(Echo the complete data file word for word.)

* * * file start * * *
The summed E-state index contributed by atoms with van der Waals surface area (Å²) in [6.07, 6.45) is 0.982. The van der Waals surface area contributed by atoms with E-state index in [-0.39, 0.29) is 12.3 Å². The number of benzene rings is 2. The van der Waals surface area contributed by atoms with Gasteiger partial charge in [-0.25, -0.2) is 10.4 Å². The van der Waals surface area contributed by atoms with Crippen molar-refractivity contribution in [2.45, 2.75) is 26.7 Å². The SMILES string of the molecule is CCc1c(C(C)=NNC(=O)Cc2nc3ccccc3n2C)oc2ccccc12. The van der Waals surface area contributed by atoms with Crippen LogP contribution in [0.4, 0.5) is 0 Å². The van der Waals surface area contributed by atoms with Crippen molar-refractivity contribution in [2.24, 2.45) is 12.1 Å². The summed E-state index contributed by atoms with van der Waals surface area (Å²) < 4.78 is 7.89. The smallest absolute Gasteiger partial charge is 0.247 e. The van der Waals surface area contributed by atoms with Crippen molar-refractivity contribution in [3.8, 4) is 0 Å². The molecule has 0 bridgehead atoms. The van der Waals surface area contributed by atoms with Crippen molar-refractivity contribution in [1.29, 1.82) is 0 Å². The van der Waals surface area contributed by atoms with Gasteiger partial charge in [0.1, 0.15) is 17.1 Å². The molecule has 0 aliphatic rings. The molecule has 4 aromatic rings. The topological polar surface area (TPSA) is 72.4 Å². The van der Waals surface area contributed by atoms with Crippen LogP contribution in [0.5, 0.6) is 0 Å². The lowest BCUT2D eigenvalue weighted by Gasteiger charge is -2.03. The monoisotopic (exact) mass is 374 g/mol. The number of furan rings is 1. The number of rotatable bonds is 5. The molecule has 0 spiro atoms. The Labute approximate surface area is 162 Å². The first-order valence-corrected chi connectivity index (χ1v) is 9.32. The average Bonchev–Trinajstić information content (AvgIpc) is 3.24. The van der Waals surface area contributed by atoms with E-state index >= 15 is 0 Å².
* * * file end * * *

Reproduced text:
The summed E-state index contributed by atoms with van der Waals surface area (Å²) in [6.07, 6.45) is 0.982. The van der Waals surface area contributed by atoms with E-state index in [-0.39, 0.29) is 12.3 Å². The number of benzene rings is 2. The van der Waals surface area contributed by atoms with Gasteiger partial charge in [-0.25, -0.2) is 10.4 Å². The van der Waals surface area contributed by atoms with Crippen molar-refractivity contribution in [2.45, 2.75) is 26.7 Å². The SMILES string of the molecule is CCc1c(C(C)=NNC(=O)Cc2nc3ccccc3n2C)oc2ccccc12. The van der Waals surface area contributed by atoms with Crippen LogP contribution in [0.4, 0.5) is 0 Å². The van der Waals surface area contributed by atoms with Crippen molar-refractivity contribution in [2.24, 2.45) is 12.1 Å². The summed E-state index contributed by atoms with van der Waals surface area (Å²) < 4.78 is 7.89. The smallest absolute Gasteiger partial charge is 0.247 e. The van der Waals surface area contributed by atoms with Crippen molar-refractivity contribution in [3.8, 4) is 0 Å². The molecule has 0 bridgehead atoms. The van der Waals surface area contributed by atoms with Crippen molar-refractivity contribution in [1.29, 1.82) is 0 Å². The van der Waals surface area contributed by atoms with Gasteiger partial charge in [0.1, 0.15) is 17.1 Å². The molecule has 0 aliphatic rings. The molecule has 4 aromatic rings. The topological polar surface area (TPSA) is 72.4 Å². The van der Waals surface area contributed by atoms with Crippen LogP contribution in [0.5, 0.6) is 0 Å². The lowest BCUT2D eigenvalue weighted by Gasteiger charge is -2.03. The monoisotopic (exact) mass is 374 g/mol. The number of furan rings is 1. The number of rotatable bonds is 5. The molecule has 0 spiro atoms. The Labute approximate surface area is 162 Å². The first-order valence-corrected chi connectivity index (χ1v) is 9.32. The average Bonchev–Trinajstić information content (AvgIpc) is 3.24. The van der Waals surface area contributed by atoms with E-state index >= 15 is 0 Å².